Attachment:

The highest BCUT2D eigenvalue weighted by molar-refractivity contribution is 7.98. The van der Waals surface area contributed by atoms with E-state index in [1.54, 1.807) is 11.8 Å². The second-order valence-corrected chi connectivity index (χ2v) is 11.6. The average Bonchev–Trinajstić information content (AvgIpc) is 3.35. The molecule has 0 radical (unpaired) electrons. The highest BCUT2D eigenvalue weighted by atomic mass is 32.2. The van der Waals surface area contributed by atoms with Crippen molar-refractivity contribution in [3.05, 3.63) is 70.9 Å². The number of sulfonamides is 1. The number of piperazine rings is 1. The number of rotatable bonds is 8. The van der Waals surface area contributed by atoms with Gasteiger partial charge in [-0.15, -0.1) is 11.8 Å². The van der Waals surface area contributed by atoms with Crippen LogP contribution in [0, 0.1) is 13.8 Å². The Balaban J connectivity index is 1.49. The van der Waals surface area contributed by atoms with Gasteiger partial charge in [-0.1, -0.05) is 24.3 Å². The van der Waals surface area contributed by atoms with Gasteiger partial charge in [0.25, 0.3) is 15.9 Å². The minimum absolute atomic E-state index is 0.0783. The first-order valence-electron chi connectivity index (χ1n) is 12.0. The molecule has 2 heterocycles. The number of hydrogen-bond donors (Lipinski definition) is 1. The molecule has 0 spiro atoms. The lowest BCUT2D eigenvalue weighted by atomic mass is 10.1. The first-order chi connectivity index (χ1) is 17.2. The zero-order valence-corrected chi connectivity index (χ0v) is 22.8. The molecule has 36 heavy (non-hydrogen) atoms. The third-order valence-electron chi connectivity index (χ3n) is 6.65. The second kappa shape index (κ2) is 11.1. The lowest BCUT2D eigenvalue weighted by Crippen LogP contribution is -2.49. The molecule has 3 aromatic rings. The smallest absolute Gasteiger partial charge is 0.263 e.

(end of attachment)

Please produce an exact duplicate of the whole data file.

The highest BCUT2D eigenvalue weighted by molar-refractivity contribution is 7.98. The van der Waals surface area contributed by atoms with E-state index in [1.54, 1.807) is 11.8 Å². The second-order valence-corrected chi connectivity index (χ2v) is 11.6. The average Bonchev–Trinajstić information content (AvgIpc) is 3.35. The molecule has 0 radical (unpaired) electrons. The highest BCUT2D eigenvalue weighted by atomic mass is 32.2. The van der Waals surface area contributed by atoms with Crippen molar-refractivity contribution in [3.05, 3.63) is 70.9 Å². The number of sulfonamides is 1. The number of piperazine rings is 1. The number of rotatable bonds is 8. The van der Waals surface area contributed by atoms with Gasteiger partial charge in [-0.15, -0.1) is 11.8 Å². The van der Waals surface area contributed by atoms with Crippen LogP contribution in [0, 0.1) is 13.8 Å². The Balaban J connectivity index is 1.49. The van der Waals surface area contributed by atoms with Gasteiger partial charge in [-0.1, -0.05) is 24.3 Å². The van der Waals surface area contributed by atoms with Gasteiger partial charge in [0.25, 0.3) is 15.9 Å². The minimum absolute atomic E-state index is 0.0783. The first-order valence-electron chi connectivity index (χ1n) is 12.0. The molecule has 2 heterocycles. The number of hydrogen-bond donors (Lipinski definition) is 1. The molecule has 0 spiro atoms. The lowest BCUT2D eigenvalue weighted by atomic mass is 10.1. The first-order chi connectivity index (χ1) is 17.2. The zero-order valence-corrected chi connectivity index (χ0v) is 22.8. The molecule has 36 heavy (non-hydrogen) atoms. The third-order valence-electron chi connectivity index (χ3n) is 6.65. The second kappa shape index (κ2) is 11.1. The lowest BCUT2D eigenvalue weighted by Crippen LogP contribution is -2.49. The molecule has 3 aromatic rings. The smallest absolute Gasteiger partial charge is 0.263 e.